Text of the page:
Welcome to this week’s edition of our Climate Joy Series. We’re thrilled you you’re here. If this is your first visit, please check out this post to better understand what our Climate Joy series is all about.
Now as they say, without further ado on the subject, let’s jump right into our joyful collections for this week.
Last week, the Cambodian government, announced that it will be shipping over 1,600 tons of plastic waste back to the United States and Canada. These were discovered in various shipping containers at the Cambodian port town of Sihanoukville; 70 containers of which came into the country from the United States of America while 13 others were shipped from Canada.
Neth Pheaktra, a spokesperson from the country’s Ministry of Environment, in her address to the press on the issue declared that, “Cambodia is not a waste bin for out-of-date technology to be dumped in.” It is necessary to point out here that Cambodia is the latest in a growing number of Southeast Asian countries who are pushing back and refusing to take plastic waste from Western countries.
Environmentalists hope that this latest move by Cambodia will force the defaulting countries, as well as other first world countries, to confront the woefully inadequate plastic management system they have in place. Before now, the easy way out was to ship it to the poorer nations to handle (wage labour is cheaper). In this case though, Cambodia has found 1,600 tons of reason to act and we hope that other nations follow suit.
The City of Melbourne has declared a Climate Emergency. The City councillors last week voted unanimously on a motion introduced by Councilor Cathy Oke to declare a climate emergency and finally listen to the striking students in the polity. According to the local government, “Climate change and mass species extinction pose serious risks to the people of Melbourne and Australia and should be taken seriously.”
Part of the resolution was a call for declaring a climate emergency at the national level. In addition, there was also a call for the council to have a sit down with young advocates (from groups like Extinction Rebellion) to better address their concerns for the weakening planet they will inherit.
Last week the European Parliament voted to elect Ursula Von Derek Leyen, the Commission’s first ever female president on the platform of climate action. Climate change played a decisive role in her election to power because; the liberal, socialist and green blocs all demanded that Von Derek Leyen strengthen her climate platform as the condition for their support. In a public statement, the Socialists and Democrats who had announced they would back her candidacy just hours before the election acknowledged she had met their core demands, particularly with regards to climate action.
The new President has pledged her commitment to climate action, terming the issue one of her priorities. As part of her climate package, Ursula Von Derek Leyen has pledged to present a green deal for Europe in her first 100 days office, and to strengthen the EU’s short-term goals on greenhouse gas emissions from a 40% reduction by 2030 to at least a 50% cut, relative to 1990 levels.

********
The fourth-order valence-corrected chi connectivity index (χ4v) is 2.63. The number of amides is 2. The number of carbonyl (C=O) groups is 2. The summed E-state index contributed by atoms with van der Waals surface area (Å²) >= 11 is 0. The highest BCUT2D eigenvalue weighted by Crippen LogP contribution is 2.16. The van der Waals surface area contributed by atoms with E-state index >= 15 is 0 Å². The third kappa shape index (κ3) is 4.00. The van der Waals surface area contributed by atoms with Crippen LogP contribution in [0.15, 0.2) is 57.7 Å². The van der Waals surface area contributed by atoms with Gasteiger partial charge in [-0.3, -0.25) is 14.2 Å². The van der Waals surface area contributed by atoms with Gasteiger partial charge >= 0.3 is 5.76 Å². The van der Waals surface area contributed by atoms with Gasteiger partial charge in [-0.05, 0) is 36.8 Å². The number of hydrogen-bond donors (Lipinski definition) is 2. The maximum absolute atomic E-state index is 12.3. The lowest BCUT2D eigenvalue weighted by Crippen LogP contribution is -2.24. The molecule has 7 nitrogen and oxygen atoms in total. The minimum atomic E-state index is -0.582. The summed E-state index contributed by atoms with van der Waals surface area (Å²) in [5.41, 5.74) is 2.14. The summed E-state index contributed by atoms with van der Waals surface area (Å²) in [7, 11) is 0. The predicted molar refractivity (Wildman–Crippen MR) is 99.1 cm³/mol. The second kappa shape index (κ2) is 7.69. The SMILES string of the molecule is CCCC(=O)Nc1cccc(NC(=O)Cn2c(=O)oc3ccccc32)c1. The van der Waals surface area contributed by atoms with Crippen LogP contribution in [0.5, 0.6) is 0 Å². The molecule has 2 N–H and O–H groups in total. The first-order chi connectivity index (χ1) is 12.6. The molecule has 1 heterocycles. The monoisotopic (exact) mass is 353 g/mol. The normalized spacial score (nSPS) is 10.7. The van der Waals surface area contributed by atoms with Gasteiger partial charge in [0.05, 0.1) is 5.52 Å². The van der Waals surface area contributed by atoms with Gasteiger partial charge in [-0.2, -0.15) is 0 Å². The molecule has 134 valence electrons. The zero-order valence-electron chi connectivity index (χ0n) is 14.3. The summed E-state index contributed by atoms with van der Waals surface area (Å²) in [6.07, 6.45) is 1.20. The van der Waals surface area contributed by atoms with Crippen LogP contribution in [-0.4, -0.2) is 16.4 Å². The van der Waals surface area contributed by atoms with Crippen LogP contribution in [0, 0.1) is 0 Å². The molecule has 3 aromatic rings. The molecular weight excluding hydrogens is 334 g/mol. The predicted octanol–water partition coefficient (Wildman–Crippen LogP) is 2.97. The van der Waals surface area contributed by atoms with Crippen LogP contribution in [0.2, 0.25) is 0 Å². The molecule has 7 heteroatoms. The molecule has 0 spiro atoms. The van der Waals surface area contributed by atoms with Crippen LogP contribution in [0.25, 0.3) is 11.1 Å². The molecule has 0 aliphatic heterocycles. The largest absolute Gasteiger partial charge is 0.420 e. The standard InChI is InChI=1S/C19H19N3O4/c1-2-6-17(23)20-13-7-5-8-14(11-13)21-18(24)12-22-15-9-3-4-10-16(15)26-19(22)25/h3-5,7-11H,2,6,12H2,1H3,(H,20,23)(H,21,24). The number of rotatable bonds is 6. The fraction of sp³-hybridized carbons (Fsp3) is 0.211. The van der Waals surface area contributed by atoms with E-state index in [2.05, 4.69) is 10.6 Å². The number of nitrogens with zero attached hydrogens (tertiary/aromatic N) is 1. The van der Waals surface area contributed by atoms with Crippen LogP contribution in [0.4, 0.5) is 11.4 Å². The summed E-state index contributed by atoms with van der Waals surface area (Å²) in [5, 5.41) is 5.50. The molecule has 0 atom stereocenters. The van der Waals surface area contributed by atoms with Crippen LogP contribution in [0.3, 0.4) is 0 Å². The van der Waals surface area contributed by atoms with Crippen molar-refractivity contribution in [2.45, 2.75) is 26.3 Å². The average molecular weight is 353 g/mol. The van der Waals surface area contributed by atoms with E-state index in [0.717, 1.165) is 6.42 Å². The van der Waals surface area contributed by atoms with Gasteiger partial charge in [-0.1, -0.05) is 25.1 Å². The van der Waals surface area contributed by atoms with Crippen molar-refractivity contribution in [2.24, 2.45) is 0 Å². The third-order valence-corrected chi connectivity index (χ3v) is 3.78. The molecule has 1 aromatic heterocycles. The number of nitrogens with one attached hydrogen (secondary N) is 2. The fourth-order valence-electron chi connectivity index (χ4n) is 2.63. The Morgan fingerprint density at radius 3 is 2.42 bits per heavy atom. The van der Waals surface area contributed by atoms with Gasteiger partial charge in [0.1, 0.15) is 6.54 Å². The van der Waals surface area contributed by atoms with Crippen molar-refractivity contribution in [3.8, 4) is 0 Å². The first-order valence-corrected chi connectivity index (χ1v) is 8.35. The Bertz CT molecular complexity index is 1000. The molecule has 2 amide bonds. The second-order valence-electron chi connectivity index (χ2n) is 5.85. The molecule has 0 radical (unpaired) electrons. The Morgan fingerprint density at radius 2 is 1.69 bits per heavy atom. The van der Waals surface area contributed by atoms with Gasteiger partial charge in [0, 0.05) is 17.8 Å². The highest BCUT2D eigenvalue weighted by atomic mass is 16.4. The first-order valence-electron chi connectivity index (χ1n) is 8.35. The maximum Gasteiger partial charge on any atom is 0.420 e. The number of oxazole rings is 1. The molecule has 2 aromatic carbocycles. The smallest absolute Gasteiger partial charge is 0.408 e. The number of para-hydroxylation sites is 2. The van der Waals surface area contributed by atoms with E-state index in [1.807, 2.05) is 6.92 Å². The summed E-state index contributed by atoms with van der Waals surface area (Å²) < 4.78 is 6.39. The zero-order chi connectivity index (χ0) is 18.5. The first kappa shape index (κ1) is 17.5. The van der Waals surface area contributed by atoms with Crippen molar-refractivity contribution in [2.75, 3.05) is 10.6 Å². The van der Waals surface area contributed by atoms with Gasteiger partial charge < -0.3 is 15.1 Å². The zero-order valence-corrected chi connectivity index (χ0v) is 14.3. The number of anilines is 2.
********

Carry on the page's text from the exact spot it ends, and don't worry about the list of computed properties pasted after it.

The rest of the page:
In addition, she is committed to unlocking €1 trillion (US$1.1 trillion) over the next decade for climate investment, and to turn parts of the European Investment Bank into dedicated climate banks to better channel private investment to climate and clean-energy projects in every corner of the European Union. Now if this isn’t the very definition of good news for earth lovers, I don’t know what is.
New York is fast becoming our favorite climate aware city isn’t it? Following in the heels of adopting many climate change policies such as banning plastics and declaring a climate emergency, the government of this state has gone further to announce that it had reached an agreement for two large offshore wind projects.
One of these projects will be located 14 miles south of Jones Beach, and the other 30 miles north of Montauk, both off the coasts of Long Island. The farms will start operating within the next five years and will have the capacity to produce 1,700 megawatts of electricity, accounting for about 20 percent of Governor Andrew Cuomo’s overall goal for offshore wind.
Speaking on the projects, Governor Cuomo relayed that with this agreement, New York will lead the way in developing the largest source of offshore wind power in the nation. Today we are true to the New York legacy to lead the way forward, to govern with vision and intelligence, to set a new standard and to match our words with action. Well done New York!
And this brings us to the end of this Climate Joy Series. We’ll see you next week to celebrate more positive climate news!
- Calling All Artists, Musicians and Creatives: The Climate Movement Needs Your Help!
- Climate Change: A Climate Scientist Answers Questions From Teenagers
- Australian Labor Party vs Liberal Party: A Quick Comparison of Their Climate Policies
- 22 Steps Closer to Zero Waste Living: Disposable Items to Stop Buying Right Now
- 14 Famous Female Leaders on Climate Change, Sustainability and Protecting Our Environment
- Greta Thunberg, The 15-Year-Old ‘Radical’ Climate Activist Demanding Systemic Change
Feature image via Pexels.